M&T worked with SACA before, and was aware of the Tec Centro model. The bank “knew this was something that was available as an opportunity,” D’Angelo said.
After a meeting was held with SACA executives, including President Carlos Graupera and CEO Jose R. Lopez, the idea to create Tec Centro York in the former bank branch started coming to fruition.
“We think it’s really cool to bring this to the York area,” D’Angelo said, and “we’re super excited to provide this space to them.”
The building has a lower level, a first floor and a second floor, all of which are usable, she said.
Getting the York Community Resource Center involved and other partners is “just going to make it a big win,” D’Angelo said.
“SACA and Tec Centro are immensely grateful for collaborative partnerships, like that of M&T Bank,” Graupera, who’s also the founder of SACA, said in a release. “This is a powerful example of a business using its resources and expertise to work alongside other organizations to amplify the community’s access to and effectiveness of our workforce development programs.”
In addition to workforce development, SACA’s programming also focuses on human services, behavioral health, affordable housing and commercial development, and public broadcasting.
According to the Lancaster Tec Centro website, students are trained for such jobs as certified nurse aide; dental assistant; medical assistant; physician assistant; phlebotomist; commercial and industrial heating, ventilation, air conditioning and refrigeration technician; forklift operator; facilities maintenance; commercial and industrial electrical technician; and commercial and industrial plumbing technician.
Training time varies, and can be up to six months. In 2019-20, including through the start of the COVID-19 epidemic, 160 participants enrolled in skills training at Tec Centro, with almost 89% increasing their income by at least 40%.
“In SACA, we found the perfect partner to provide residents of York with the resources and skills they need to improve their lives and provide for their families,” Tom Koppmann, M&T’s regional president for southeast Pennsylvania, said in the release. “We can’t wait to see how Tec Centro York helps to transform the communities it serves.”
Mechanicsburg-based remodeling company West Shore Home announced Wednesday that it has acquired Design Center Inc. in St. Paul, Minnesota.
Design Center specializes in mobile application development; user experience research; consulting and implementation; content management solutions; custom software platforms and integrations; website design; user interface design; graphic design services; 3D modeling; animation and visualization; virtual reality; and augmented reality.
The move brings 23 new employees to West Shore Home, which has expanded into a national brand since its founding in 2006. It currently operates 33 locations in 15 states, with plans for additional growth.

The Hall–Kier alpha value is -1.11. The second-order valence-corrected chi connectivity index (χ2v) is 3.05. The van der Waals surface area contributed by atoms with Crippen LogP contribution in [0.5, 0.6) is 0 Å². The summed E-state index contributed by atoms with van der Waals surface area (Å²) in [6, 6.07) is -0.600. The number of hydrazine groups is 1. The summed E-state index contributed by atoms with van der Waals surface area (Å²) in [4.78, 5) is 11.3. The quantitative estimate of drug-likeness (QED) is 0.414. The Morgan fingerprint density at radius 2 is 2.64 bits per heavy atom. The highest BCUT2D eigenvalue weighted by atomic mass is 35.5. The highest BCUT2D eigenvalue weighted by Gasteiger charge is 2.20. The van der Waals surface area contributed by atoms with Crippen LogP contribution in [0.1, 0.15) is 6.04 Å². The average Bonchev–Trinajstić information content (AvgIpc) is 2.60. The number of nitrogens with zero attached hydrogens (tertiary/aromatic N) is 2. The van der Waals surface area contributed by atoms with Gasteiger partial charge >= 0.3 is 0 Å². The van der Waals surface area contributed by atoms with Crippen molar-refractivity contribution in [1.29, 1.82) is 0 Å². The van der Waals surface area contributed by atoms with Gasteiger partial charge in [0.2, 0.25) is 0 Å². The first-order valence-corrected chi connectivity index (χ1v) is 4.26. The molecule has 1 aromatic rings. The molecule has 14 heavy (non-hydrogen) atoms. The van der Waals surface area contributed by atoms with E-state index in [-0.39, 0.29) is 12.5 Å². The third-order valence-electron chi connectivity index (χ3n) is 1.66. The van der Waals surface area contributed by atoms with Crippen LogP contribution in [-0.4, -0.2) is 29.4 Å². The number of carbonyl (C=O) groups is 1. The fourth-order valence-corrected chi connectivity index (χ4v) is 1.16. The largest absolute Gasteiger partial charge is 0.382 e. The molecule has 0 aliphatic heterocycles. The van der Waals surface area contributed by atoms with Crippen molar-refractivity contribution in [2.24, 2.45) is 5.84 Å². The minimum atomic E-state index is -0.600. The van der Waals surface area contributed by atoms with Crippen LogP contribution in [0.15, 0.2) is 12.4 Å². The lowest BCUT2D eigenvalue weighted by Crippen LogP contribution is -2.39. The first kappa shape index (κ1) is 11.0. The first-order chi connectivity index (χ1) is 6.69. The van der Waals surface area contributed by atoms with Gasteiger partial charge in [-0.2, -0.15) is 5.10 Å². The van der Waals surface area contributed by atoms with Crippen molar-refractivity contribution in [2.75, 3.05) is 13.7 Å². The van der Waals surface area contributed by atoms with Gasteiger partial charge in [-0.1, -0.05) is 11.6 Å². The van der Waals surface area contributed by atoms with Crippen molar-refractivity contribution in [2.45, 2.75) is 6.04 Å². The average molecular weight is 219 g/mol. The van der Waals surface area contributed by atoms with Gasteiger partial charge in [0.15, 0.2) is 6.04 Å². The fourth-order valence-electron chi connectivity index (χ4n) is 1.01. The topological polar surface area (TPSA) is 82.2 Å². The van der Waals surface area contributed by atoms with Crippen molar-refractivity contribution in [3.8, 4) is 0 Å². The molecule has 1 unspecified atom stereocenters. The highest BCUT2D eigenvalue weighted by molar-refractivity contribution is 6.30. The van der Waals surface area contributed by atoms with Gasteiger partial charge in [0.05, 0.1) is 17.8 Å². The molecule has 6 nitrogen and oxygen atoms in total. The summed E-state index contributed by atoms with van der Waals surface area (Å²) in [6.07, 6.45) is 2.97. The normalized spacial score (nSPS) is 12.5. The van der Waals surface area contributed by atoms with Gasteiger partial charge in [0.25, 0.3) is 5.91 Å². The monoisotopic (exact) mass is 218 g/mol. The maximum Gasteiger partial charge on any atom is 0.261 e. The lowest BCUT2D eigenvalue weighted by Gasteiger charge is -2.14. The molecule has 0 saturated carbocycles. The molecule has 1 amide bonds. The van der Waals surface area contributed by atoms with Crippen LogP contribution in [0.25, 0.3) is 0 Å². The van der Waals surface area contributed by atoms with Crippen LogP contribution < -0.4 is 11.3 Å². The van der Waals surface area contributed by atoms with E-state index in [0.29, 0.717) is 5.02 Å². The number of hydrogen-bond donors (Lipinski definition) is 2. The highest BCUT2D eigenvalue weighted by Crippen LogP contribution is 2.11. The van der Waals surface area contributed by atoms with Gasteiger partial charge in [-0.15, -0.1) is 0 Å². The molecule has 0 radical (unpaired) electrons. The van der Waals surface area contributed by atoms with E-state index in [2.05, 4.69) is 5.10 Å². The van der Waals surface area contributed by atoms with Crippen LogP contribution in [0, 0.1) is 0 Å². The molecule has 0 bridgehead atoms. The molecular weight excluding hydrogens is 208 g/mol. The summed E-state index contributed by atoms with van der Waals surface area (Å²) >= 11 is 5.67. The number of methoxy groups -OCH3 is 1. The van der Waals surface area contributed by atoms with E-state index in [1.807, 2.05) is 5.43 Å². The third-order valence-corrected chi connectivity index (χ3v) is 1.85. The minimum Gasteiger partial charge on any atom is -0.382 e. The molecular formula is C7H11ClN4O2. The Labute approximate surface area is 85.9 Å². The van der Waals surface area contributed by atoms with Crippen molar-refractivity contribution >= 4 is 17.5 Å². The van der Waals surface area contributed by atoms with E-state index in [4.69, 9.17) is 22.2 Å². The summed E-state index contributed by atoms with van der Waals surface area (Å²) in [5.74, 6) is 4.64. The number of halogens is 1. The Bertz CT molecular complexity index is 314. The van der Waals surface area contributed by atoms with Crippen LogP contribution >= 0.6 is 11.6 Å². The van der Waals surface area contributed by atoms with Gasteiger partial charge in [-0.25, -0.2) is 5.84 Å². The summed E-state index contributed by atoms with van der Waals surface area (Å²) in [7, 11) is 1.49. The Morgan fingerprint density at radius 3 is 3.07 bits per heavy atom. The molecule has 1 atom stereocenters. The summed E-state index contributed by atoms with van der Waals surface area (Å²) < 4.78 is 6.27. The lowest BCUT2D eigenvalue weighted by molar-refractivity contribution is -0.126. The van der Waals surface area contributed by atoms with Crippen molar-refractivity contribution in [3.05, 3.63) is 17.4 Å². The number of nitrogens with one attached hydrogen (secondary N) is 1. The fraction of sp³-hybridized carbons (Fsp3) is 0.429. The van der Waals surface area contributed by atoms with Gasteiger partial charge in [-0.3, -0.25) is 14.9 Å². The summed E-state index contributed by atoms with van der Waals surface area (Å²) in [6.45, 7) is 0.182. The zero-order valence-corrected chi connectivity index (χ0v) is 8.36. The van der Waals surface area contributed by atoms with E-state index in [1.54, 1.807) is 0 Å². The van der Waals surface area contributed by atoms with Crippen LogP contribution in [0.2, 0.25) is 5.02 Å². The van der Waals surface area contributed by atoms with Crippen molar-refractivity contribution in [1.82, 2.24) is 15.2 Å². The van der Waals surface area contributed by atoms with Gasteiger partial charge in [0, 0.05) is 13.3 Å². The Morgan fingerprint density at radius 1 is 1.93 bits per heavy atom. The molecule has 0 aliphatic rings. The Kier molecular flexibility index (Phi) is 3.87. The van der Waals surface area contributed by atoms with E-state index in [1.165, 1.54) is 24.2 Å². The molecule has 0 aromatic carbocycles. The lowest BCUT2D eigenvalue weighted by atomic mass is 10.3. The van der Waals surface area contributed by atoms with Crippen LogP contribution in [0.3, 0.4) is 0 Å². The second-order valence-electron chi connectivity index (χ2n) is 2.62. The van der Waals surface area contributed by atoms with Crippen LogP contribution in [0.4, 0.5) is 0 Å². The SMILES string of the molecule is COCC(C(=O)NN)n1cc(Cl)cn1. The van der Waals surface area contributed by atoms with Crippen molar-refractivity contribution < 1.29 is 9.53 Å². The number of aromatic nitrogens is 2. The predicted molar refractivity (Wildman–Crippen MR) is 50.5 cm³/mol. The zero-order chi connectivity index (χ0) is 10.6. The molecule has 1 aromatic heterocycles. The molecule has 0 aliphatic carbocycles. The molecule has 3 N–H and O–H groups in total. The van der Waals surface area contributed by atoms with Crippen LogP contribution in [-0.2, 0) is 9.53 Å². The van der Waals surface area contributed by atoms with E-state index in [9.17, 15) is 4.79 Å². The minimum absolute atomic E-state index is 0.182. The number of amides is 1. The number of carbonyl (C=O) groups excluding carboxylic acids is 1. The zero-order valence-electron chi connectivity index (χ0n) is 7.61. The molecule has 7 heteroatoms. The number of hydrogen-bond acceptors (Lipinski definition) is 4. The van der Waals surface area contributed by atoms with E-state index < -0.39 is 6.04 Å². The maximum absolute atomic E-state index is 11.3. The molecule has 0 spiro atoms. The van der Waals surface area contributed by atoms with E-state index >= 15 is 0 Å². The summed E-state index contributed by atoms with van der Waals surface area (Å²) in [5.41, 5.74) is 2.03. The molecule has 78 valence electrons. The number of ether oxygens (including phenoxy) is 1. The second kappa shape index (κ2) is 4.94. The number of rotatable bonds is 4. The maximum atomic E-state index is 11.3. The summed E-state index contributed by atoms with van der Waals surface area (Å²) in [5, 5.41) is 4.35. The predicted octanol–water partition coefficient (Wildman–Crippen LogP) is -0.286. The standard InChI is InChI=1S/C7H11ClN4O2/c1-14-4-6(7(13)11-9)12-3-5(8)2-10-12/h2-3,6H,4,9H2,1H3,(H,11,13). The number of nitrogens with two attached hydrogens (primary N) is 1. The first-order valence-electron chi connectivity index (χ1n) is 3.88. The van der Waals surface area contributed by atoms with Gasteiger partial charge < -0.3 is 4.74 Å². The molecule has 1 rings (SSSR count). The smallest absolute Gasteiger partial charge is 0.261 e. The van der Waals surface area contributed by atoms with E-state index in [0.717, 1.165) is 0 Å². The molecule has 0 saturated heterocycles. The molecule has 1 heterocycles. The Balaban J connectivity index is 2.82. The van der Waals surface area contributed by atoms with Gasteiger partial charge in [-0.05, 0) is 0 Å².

A release said West Shore Home has become “an industry leader through its use of technology to simplify the home remodeling experience. This acquisition enhances its ability to innovate and improve the customer experience. Utilizing its Don’t Blink mindset, West Shore Home is reinventing home remodeling, allowing consumers to drive the process through its tech-driven platform.”
Most of its projects are completed in one day.
“One of our core values at West Shore Home is to Get Better Every Single Day,” said CEO B.J. Werzyn. “As we look to the future of the company, technology is key to our continued growth. Bringing this established, well-respected software designer under our roof furthers our vision of becoming America’s Most Admired Home Improvement Brand.”
After a nationwide search, the Lancaster County Workforce Development Board has selected Anna Ramos as its next executive director.
Ramos has been chief operating officer at LCWDB for two-and-a-half years, where her responsibilities include the overall management, implementation and oversight of federal, state and locally funded programs and services administered by the state Department of Labor & Industry, among other duties. Previously, she was business initiatives director with the Lancaster Chamber.
The Lancaster County Workforce Development Board was founded in 1999 to align fiscal resources and provide strategic direction for county job seekers and employers.
The hiring process for executive director began with the creation of a search committee, which chose Samaritan Consulting Group to oversee the process.
Samaritan Consulting Group then held conversations with 16 key stakeholders that included Lancaster County and city public officials, as well as local educational and business leaders.
A job description and profile was developed to fully encompass the duties of the position, as well as the qualities needed for success. Four final candidates were selected, final interviews were held the second week of June, and a recommendation to the LCWDB executive committee was made.
“I am excited and grateful for this opportunity to continue to serve my community as the new executive director of the Lancaster County Workforce Development Board,” Ramos said in a release. “With workforce being one of our county’s top issues, my vision for our organization is to be a leader, convener and consistently part of the conversation in addressing these challenges. I look forward to working with my team and elevating us to the next level as your workforce community partner.”